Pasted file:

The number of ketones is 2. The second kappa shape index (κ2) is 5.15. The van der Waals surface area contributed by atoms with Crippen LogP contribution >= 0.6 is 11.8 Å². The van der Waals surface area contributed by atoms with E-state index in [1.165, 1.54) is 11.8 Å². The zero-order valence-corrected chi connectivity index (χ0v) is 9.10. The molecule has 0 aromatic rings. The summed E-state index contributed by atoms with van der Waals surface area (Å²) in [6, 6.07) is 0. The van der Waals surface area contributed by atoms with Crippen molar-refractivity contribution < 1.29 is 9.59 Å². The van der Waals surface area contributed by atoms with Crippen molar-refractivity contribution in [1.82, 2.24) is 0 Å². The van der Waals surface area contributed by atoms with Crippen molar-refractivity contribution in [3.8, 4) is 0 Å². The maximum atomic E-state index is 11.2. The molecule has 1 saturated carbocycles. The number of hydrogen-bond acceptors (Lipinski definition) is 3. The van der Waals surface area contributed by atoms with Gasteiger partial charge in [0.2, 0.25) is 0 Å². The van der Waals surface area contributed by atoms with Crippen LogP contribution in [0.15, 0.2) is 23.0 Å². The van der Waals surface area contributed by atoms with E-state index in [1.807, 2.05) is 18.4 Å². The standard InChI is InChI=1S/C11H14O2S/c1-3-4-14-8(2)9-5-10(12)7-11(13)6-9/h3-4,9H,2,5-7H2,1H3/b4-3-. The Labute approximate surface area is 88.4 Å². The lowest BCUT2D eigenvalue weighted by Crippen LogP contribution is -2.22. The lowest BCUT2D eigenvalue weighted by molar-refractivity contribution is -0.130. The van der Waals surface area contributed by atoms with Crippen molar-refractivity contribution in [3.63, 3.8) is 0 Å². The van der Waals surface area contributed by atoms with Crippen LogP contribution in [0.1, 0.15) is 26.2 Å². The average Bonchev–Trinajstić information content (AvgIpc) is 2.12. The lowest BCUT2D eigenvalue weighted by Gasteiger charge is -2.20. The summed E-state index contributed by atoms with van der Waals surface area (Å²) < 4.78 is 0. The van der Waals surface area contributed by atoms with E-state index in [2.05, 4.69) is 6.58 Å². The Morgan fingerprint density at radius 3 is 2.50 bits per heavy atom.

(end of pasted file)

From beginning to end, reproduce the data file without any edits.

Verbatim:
The number of ketones is 2. The second kappa shape index (κ2) is 5.15. The van der Waals surface area contributed by atoms with Crippen LogP contribution >= 0.6 is 11.8 Å². The van der Waals surface area contributed by atoms with E-state index in [1.165, 1.54) is 11.8 Å². The zero-order valence-corrected chi connectivity index (χ0v) is 9.10. The molecule has 0 aromatic rings. The summed E-state index contributed by atoms with van der Waals surface area (Å²) in [6, 6.07) is 0. The van der Waals surface area contributed by atoms with Crippen molar-refractivity contribution < 1.29 is 9.59 Å². The van der Waals surface area contributed by atoms with Crippen molar-refractivity contribution in [1.82, 2.24) is 0 Å². The van der Waals surface area contributed by atoms with Crippen molar-refractivity contribution in [3.8, 4) is 0 Å². The maximum atomic E-state index is 11.2. The molecule has 1 saturated carbocycles. The number of hydrogen-bond acceptors (Lipinski definition) is 3. The van der Waals surface area contributed by atoms with Gasteiger partial charge in [0.2, 0.25) is 0 Å². The van der Waals surface area contributed by atoms with Crippen LogP contribution in [0.15, 0.2) is 23.0 Å². The van der Waals surface area contributed by atoms with E-state index in [1.807, 2.05) is 18.4 Å². The standard InChI is InChI=1S/C11H14O2S/c1-3-4-14-8(2)9-5-10(12)7-11(13)6-9/h3-4,9H,2,5-7H2,1H3/b4-3-. The Labute approximate surface area is 88.4 Å². The lowest BCUT2D eigenvalue weighted by Crippen LogP contribution is -2.22. The lowest BCUT2D eigenvalue weighted by molar-refractivity contribution is -0.130. The van der Waals surface area contributed by atoms with Crippen molar-refractivity contribution in [3.63, 3.8) is 0 Å². The van der Waals surface area contributed by atoms with Crippen LogP contribution in [0.1, 0.15) is 26.2 Å². The average Bonchev–Trinajstić information content (AvgIpc) is 2.12. The lowest BCUT2D eigenvalue weighted by Gasteiger charge is -2.20. The summed E-state index contributed by atoms with van der Waals surface area (Å²) < 4.78 is 0. The van der Waals surface area contributed by atoms with E-state index in [2.05, 4.69) is 6.58 Å². The Morgan fingerprint density at radius 3 is 2.50 bits per heavy atom.